(EDIT): “Stairway to Heaven” – I hate that song!

  • avatar
    Steven Lang

    Great review. Cute kid. My prediction is Ford will start seeing a very nice jump in sales with the Explorer even with the high gas prices.

  • avatar

    Wonderful review, Jack.  Saw the Explorer at the auto show and felt the same way.  Sticker shock was my only concern. Now you know I’m gonna go there, considering what a sales dud this platform (D4 and D3) has been since 2005…perhaps we need a less famous analogy.
    Perhaps its more like Tears for Fears playing “The Working Hour” instead of “Shout”?
    Then again, January sales of the Explorer are impressive. So it is too early to tell.

    • 0 avatar
      JKC

      I’m glad to hear that Ford is doing well with this car, but why is unclear. The Freestyle DNA is obvious from the rear quarter of the car, and that vehicle never sold well, either as a Freestyle or as a Taurus X. (Too bad… the Freestyle is actually a pretty damned good family hauler.)
      Personally, I cannot wait for this fad of gunslit greenhouses to go away like leisure suits and polyester pants. I prefer to be able to see out of what I’m driving.

    • 0 avatar
      tankinbeans

      @JKC

      “The Freestyle DNA is obvious from the rear quarter of the car, and that vehicle never sold well, either as a Freestyle or as a Taurus X.”

      I think it’s been stated here before, but could the Freestyle not have sold well because Ford didn’t really market the the very well? I don’t remember seeing more than about 2 commercials for it during the entire run as either a Freestyle or Taurus X. I’m not trying to be a smarta$$ here, but am honestly curious.

    • 0 avatar
      Toad

      …but could the Freestyle not have sold well because Ford didn’t really market the the very well?

       
      I think that in many families the Flex and Freestyle did not pass the “do I want to be seen driving this” test.  Show both cars to your wife and ask her if she would like to own either one, and odds are she will say no.  Commenter NulloModo probably has much better insight than I do, but no matter how good the car is, it is very hard to sell around ugly.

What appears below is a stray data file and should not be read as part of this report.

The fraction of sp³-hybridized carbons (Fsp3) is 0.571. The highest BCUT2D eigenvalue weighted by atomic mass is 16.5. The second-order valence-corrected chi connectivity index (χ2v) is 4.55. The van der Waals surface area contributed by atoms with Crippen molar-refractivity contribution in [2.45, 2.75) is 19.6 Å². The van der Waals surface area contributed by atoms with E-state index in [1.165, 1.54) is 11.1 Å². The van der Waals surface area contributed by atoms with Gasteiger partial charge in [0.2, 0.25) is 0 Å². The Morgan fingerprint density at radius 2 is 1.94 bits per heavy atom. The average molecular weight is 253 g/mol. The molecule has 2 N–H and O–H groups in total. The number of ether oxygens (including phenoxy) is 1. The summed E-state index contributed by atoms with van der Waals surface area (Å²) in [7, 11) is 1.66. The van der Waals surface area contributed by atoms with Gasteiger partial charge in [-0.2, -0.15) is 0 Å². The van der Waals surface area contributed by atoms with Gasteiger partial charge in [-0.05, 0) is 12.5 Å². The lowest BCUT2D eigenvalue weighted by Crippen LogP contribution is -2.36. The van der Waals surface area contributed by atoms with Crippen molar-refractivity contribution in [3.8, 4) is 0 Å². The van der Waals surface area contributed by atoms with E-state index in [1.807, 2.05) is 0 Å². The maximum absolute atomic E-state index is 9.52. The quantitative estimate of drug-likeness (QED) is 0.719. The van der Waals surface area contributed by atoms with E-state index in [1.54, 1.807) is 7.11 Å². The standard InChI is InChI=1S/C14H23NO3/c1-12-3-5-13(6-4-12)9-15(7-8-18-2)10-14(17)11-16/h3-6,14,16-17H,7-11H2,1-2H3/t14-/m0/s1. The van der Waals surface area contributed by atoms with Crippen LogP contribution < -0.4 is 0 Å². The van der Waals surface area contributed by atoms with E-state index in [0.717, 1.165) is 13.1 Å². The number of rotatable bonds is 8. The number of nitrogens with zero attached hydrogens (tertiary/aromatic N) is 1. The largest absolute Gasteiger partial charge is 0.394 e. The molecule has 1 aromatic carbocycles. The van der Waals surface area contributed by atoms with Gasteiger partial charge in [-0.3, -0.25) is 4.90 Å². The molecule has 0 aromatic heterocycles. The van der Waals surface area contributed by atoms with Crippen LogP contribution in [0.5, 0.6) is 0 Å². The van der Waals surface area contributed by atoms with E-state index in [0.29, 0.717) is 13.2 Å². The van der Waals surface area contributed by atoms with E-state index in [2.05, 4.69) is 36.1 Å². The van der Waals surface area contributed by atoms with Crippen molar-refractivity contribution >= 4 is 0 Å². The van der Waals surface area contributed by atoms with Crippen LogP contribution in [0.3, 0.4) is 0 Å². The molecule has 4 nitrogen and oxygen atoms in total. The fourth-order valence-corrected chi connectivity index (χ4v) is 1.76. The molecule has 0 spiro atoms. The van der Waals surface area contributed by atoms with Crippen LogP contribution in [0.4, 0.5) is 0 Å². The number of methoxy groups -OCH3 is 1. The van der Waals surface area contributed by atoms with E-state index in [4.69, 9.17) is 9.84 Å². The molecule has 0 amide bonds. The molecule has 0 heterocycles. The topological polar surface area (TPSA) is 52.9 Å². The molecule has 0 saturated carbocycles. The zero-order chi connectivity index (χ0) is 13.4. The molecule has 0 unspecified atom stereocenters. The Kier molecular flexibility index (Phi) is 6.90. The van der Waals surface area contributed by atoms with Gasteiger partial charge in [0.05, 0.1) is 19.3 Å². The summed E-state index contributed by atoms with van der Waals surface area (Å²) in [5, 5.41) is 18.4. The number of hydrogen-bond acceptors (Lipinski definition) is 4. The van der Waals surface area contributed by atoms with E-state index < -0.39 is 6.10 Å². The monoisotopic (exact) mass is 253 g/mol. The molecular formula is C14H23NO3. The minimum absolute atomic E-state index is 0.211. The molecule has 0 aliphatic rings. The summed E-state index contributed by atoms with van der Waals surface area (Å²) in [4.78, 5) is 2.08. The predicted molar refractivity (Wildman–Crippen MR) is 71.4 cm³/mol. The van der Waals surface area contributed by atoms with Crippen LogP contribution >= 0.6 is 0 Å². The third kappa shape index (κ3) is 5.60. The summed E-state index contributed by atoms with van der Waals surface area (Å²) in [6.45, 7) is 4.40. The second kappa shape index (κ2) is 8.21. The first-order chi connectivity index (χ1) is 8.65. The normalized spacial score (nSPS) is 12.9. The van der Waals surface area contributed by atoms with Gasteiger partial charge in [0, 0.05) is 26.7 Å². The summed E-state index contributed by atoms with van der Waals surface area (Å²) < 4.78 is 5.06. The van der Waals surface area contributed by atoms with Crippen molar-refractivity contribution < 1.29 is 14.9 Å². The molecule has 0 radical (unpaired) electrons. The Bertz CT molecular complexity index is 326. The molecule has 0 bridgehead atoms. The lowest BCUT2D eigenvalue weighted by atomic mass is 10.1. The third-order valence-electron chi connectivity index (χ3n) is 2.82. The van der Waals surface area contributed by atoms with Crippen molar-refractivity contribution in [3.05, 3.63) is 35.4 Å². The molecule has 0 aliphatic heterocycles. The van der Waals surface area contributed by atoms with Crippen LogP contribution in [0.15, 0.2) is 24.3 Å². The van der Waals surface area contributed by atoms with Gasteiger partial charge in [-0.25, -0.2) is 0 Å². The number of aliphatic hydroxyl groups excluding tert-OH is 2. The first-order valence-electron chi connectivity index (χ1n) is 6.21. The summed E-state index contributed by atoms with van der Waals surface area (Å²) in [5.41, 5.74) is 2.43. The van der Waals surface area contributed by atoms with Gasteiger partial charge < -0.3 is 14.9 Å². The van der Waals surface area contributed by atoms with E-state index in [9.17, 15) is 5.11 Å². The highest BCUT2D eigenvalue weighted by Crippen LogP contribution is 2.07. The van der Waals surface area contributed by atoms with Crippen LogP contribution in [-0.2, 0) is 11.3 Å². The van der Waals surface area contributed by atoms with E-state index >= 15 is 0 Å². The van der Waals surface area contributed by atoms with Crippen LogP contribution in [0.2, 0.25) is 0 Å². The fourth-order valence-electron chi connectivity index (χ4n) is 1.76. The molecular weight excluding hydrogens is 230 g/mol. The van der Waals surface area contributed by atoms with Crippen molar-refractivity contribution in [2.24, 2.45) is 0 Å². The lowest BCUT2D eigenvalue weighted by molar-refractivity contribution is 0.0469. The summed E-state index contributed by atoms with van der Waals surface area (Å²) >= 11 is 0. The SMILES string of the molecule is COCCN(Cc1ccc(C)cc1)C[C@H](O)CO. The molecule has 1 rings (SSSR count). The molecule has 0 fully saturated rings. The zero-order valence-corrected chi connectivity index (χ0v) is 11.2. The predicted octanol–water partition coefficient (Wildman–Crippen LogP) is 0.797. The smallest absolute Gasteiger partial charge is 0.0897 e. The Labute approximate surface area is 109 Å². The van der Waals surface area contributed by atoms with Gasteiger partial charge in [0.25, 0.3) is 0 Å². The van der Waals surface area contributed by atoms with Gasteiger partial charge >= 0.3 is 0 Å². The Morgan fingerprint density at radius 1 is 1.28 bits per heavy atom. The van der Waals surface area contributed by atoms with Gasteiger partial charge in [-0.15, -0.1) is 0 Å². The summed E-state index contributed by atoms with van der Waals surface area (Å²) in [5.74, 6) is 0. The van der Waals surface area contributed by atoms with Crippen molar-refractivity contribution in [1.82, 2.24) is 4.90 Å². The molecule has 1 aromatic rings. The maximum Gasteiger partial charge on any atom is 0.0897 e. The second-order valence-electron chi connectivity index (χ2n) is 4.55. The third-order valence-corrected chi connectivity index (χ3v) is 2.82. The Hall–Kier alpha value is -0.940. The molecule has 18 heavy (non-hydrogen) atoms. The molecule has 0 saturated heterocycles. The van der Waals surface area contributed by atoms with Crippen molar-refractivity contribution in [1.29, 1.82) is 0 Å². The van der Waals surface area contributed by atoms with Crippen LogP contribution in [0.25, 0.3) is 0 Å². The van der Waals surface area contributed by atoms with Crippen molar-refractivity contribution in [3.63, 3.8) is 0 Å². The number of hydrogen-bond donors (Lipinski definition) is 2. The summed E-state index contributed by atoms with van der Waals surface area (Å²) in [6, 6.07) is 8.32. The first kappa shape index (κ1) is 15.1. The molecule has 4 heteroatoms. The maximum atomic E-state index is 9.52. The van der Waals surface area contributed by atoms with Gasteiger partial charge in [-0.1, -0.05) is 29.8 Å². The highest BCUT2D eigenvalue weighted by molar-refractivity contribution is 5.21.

The new Explorer may just be a made over Flex, but Jullian Michaels is proof that a good makeover can do wonders.

    • 0 avatar
      PartsUnknown

      beans –

      Put it this way.  My wife and I bought a Taurus X in June ’09 almost by accident.  We saw one on a Ford dealer’s lot while looking at a used Pathfinder.  I am a car enthusiast and didn’t even know it existed.  Glad we found it.  An absolutely perfect family car – what they used to call a “station wagon”.  Imagine that.

    • 0 avatar
      tankinbeans

      You’re right, style does usually win over anything else, unless you’re broke and can’t afford anything but the plug-ugliest thing on the lot and, at the time, I’m sure the Freestyle/T-X did not fit that bill either.

      That being said I personally find the new Explorer Plug-Fugly and I’m not a Ford hater either.

    • 0 avatar
      JKC

      @tankinbeans: I think you’re right: there was an initial trickle of marketing when the car came out, and then it was as if Ford gave up, or forgot that they were making and selling the thing. It also, as others have noted, was really a Ford Five Hundred wagon, and not a well-disguised one at that. To me, that was and is a great part of the car’s charm, but that seemed not to be the case in 2005 when suburan moms all wanted a Hummer H2 or a decommissioned APC.

    • 0 avatar
      NulloModo

      Toad -
       
      You pretty much have the reasoning down.  The Freestyle/Taurus X looked far too much like wagons, and for some nonsensical reason, US buyers don’t like wagons.   Then again, sense doesn’t seem to factor in to matters of taste – I love wagons, but I absolutely hate minivans.